The ends of the wires feed through an antenna insulator appearing white in the photo above. Once folded back, UV resistant tie-wraps are used to secure the wire to itself keeping the chosen length constant. By symmetrically adjusting both counterpoise elements at the same time and then taking a VSWR measurement, the antenna resonance can be optimized for the 20 meter band. I had no problem getting the antenna to resonant over the entire band that was an easy impedance match for my transceiver.

Here is some advice on how to tune the basic 20 meter antenna.

Counterpoise Tuning

1. It is important when tuning to find the point of lowest SWR even if it is out-of-band. That way you can use that information to adjust the length of the counterpoises by the same percentage the low point is from your desired, final tuned location.

As an example, if the lowest SWR is found to be 13.7 MHz and you want moved to 14.2 MHz, that is low by 3.6%. So to move the resonant frequency higher, you have to shorten the counterpoise elements by 3.6%. Do this by folding back the ends of the counterpoise by that amount and re-measure. It might take one more trial to fine tune to the frequency of interest.

2. If the antenna's vertical element is too close to trees, it will affect the tuning of the antenna. It is important to be in the clear about a half wavelength (about 30 feet)  if possible. Especially keep the upper portion of the antenna away from objects for that is where the electric field is greatest.

3. For best pattern performance for pattern symmetry, try to have the 2 counterpoise elements at opposite sides of the antenna. Otherwise there will be pattern distortion.

4. Another method is to tune the 2 counterpoise elements as a dipole antenna. That way you can find resonance via the lowest SWR. Then connect the two wires together again as the counterpoise and attach the vertical element to the center of the coax cable.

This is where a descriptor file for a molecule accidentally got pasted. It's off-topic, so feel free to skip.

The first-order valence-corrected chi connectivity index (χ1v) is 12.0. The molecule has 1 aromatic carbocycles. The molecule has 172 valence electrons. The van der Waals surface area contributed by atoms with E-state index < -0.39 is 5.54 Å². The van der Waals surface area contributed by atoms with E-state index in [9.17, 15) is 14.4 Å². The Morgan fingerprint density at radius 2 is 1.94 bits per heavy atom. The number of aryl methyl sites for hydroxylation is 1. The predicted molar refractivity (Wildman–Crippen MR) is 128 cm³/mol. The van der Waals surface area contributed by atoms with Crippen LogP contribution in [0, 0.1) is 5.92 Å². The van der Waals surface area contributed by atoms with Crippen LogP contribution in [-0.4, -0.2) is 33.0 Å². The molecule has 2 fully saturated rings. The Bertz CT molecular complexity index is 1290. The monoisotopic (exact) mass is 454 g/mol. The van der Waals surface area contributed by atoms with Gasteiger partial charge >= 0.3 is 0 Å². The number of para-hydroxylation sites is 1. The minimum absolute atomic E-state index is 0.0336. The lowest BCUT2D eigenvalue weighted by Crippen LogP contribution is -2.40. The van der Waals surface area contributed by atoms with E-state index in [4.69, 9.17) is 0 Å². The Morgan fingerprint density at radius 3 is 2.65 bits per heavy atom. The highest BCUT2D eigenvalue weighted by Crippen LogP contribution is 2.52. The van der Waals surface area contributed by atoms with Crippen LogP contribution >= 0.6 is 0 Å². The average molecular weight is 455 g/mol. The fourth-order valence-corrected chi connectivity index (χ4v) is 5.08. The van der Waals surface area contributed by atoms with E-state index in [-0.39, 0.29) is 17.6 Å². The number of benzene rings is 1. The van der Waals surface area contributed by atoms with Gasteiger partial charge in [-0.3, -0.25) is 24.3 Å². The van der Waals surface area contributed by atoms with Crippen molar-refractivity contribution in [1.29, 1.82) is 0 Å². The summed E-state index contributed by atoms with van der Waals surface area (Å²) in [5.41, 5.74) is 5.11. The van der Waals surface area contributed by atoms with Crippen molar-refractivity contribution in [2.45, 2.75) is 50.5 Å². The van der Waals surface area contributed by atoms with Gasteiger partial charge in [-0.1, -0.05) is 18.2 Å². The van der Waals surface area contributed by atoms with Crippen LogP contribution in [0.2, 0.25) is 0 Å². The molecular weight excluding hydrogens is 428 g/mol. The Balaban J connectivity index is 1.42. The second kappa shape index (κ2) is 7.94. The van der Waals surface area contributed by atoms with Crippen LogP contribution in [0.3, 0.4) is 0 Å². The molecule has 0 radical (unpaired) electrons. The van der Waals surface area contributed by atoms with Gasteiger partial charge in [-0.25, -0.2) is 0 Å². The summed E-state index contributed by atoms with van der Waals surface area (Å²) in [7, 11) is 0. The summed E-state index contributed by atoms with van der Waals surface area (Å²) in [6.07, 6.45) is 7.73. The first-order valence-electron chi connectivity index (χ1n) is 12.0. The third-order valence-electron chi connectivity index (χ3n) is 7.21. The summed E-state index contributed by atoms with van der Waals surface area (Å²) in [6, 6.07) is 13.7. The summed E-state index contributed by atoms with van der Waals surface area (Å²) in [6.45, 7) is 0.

5. The antenna will tune somewhere near where you want to operate. You will just need to find the initial resonance and move it to where you want it. Murphy's Law states it will always initially be out-of-band.

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VSWR Plots for the Completed Antenna

An AIM4170D RF network analyzer running AIM 910B software was used to measure the impedance of the antenna in several configurations.

Field Test Setup for Making Impedance Measurements

A. Configuration, Vertical with 2 Counterpoise Elements

Vertical Section Length: 16' 7"

Counterpoise (2) Length: 16' 10"

Min. VSWR at 13.9 MHz. (Maximum Scale for VSWR is 3.25, Red is VSWR, Purple is Phase)


Based on the lowest VSWR outside of the 20m band, the length of the counterpoise was reduced slightly and the measurement run again.

B. Configuration, Vertical with 2 Counterpoise Elements (Lengths Slightly Shorter)

Vertical Section Length: 16' 7"

Counterpoise (2) Length: 15' 11"

Min. VSWR at 14.3 MHz. (Maximum Scale for VSWR is 5.5, Red is VSWR, Purple is Phase)


C.  Configuration,  Cross Inverted Vee Dipole for 40/15m and 20m

Vertical Section Length: 16' 7"

20m Dipole Length: 15' 11"

40m Dipole Length: 31' 0"


This is the 40m plot. (Maximum Scale for VSWR is 5.5, Red is VSWR, Purple is Phase)


Next is the 40m dipole but scanned at 15m. (Maximum Scale for VSWR is 5.5, Red is VSWR, Purple is Phase)

 Finally, this is the 20m dipole response. (Maximum Scale for VSWR is 5.5, Red is VSWR, Purple is Phase)

 Antenna Storage

One thing about wire antennas is the fact that they can be easy to store. The Optimal Buddipole can be rolled up onto a cable spool that is found at your local Lowe's or Home Depot. It is commonly used to roll up power extension cords. Just roll it up and put it away until it is needed on another day.

                            Roll-Up Antenna Spool

 Download these Documents

Download the Optimal Buddipole document now: The Optimal Buddipole (OBP) (PDF)

Download the Optimal Buddipole Alternate Configuration Drawing now:

   1)   The Optimal Buddipole Alternate Configuration  (PDF)  and

   2)   OBP Relay Module Wiring  (PDF)